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Pedestrians make up over 20 percent of all traffic-related deaths in Delaware each year, according to the Delaware Department of Transportation (DOT). It is one of the highest pedestrian fatality rates in the nation, just below Florida. The state is trying to change this with a public awareness campaign Walk Smart.
The Walk Smart campaign was launched in 2018 and is a joint effort between the Office of Highway Safety and DelDOT, and aims to reduce these accidents by working with community law enforcement to reduce unsafe practices on the road. The campaign will educate pedestrians on safe walking and crossing practices and stop violators.
Organizations such as Bike Delaware point to a lack of crosswalks, broken or poorly maintained sidewalks, median barriers, and a need for careful community planning; as reasons behind the number of pedestrian accidents. While these infrastructure changes may be adapted, they take time. Meanwhile, pedestrian and cyclist accidents continue to happen throughout the state.
Unfortunately, accidents, injuries, and deaths are often blamed on the pedestrians themselves. Pedestrians are vulnerable to injury, and motorists should be extra cautious while driving in congested areas where pedestrians will be walking.
Injuries to those on foot or on a bicycle in a traffic accident are serious, and can be deadly. An injured pedestrian may need legal assistance to help them financially recover.
Those who have lost a loved one or have been injured in a pedestrian accident can contact Wilmington pedestrian accident lawyers at Rhoades & Morrow for assistance. Call 302-407-0827 or complete an online form to schedule a free consultation. Located in Wilmington, Bear, and Milford, Delaware, the firm serves clients throughout Middletown, Dover, Milford, Lewes, Rehoboth, Elsmere, and Seaford.
Nursing home care is relied upon by many families when loved ones require special care due to age, senility, illness, and weakness. There are some troubling signs that excessive deaths have been occurring during the Coronavirus (COVID-19) pandemic that are unrelated to COVID-19 infection.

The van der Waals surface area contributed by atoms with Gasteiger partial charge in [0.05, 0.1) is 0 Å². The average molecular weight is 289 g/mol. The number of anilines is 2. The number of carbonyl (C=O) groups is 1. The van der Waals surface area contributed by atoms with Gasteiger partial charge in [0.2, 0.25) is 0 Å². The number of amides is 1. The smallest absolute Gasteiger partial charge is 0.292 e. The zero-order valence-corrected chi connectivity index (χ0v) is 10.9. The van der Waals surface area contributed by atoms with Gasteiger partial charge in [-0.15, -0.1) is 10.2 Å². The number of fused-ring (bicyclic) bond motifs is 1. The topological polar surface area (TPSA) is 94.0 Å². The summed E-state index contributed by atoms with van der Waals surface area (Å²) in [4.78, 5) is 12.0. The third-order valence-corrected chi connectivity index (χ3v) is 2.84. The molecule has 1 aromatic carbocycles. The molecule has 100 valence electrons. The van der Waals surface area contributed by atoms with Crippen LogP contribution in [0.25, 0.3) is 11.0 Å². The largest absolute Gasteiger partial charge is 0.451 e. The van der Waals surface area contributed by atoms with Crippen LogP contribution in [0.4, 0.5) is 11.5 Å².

The United States has around 15,000 nursing home facilities that provide housing, food, and care for their residents. Illness and mortality rates in these facilities are tracked and analyzed for trends. A recent study by the Associated Press (AP) estimated that for every two COVID-19 victims in long-term care, one resident died prematurely of other causes. These non-COVID-19 premature deaths were far above typical fatality rates. The total excess deaths that were not caused by COVID-19 could be as high as 40,000 or more since March 2020; this represents an approximate increase of 15 percent.
Like other health care systems, nursing homes are run with minimum staff capacity limits. Some experts believe there is not enough staff to care for residents in these facilities. In facilities where at least three in 10 residents suffered from COVID-19, the rate of death for other reasons was double the expected amount. The data seemingly indicates that the combination of the demands of care for COVID-19 patients, staffing limitations, and staff illnesses were likely responsible for the increase in fatalities.
Many health care settings, including nursing homes and assisted care living facilities, provide care with minimal staff that are often overworked and fatigued. Many of the care providers lack formal education in established methods for providing optimum care to meet residents’ needs. The pandemic may have brought these issues to the forefront. These factors together may be causing the level of care provided in these facilities to be declining below acceptable levels in many of these facilities.
Malnutrition, misdiagnosis of a medical treatment, and development of bedsores are signs of nursing home abuse and neglect. These problems may go unnoticed by loved ones or caregivers until the situation is quite advanced. This leaves little time for effective intervention.
It is important to tell the appropriate authorities about signs of poor treatment. Formal complaints made to the facility, health care advocates, a state regulatory agency, a local health department, and the police are important. Loved ones as well as staff can file complaints that can address any of a number of concerns, including:
Certified and licensed health care providers are required by law to notify regulatory agencies when signs of neglect, abuse, or exploitation of patients is witnessed. This includes any situation that appears to pose a threat to a resident. Specific examples of reportable events include:
These situations can result in danger, injuries, and even wrongful death. Investigations in response to complaints can uncover problems. Often, an unannounced visit is scheduled and an investigation is performed, including: